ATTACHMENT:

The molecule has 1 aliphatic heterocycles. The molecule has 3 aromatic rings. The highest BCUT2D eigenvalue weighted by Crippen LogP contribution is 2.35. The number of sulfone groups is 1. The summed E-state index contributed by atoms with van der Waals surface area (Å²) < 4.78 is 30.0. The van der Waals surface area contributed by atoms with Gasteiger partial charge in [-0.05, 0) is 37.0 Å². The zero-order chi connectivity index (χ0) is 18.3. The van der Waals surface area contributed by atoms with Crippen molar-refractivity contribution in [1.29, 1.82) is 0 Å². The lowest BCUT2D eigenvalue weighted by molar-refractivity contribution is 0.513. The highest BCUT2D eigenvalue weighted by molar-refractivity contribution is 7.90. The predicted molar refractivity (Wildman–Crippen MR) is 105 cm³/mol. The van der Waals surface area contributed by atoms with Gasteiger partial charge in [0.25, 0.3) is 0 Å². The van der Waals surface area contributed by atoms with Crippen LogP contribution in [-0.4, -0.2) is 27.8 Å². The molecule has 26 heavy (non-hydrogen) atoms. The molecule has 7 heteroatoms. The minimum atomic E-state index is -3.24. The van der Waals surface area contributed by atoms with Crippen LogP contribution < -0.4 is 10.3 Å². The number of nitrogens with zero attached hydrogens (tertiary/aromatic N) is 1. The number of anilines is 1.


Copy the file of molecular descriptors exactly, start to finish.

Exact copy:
The molecule has 1 aliphatic heterocycles. The molecule has 3 aromatic rings. The highest BCUT2D eigenvalue weighted by Crippen LogP contribution is 2.35. The number of sulfone groups is 1. The summed E-state index contributed by atoms with van der Waals surface area (Å²) < 4.78 is 30.0. The van der Waals surface area contributed by atoms with Gasteiger partial charge in [-0.05, 0) is 37.0 Å². The zero-order chi connectivity index (χ0) is 18.3. The van der Waals surface area contributed by atoms with Crippen molar-refractivity contribution in [1.29, 1.82) is 0 Å². The lowest BCUT2D eigenvalue weighted by molar-refractivity contribution is 0.513. The highest BCUT2D eigenvalue weighted by molar-refractivity contribution is 7.90. The predicted molar refractivity (Wildman–Crippen MR) is 105 cm³/mol. The van der Waals surface area contributed by atoms with Gasteiger partial charge in [0.25, 0.3) is 0 Å². The van der Waals surface area contributed by atoms with Crippen LogP contribution in [-0.4, -0.2) is 27.8 Å². The molecule has 26 heavy (non-hydrogen) atoms. The molecule has 7 heteroatoms. The minimum atomic E-state index is -3.24. The van der Waals surface area contributed by atoms with Crippen LogP contribution < -0.4 is 10.3 Å². The number of nitrogens with zero attached hydrogens (tertiary/aromatic N) is 1. The number of anilines is 1.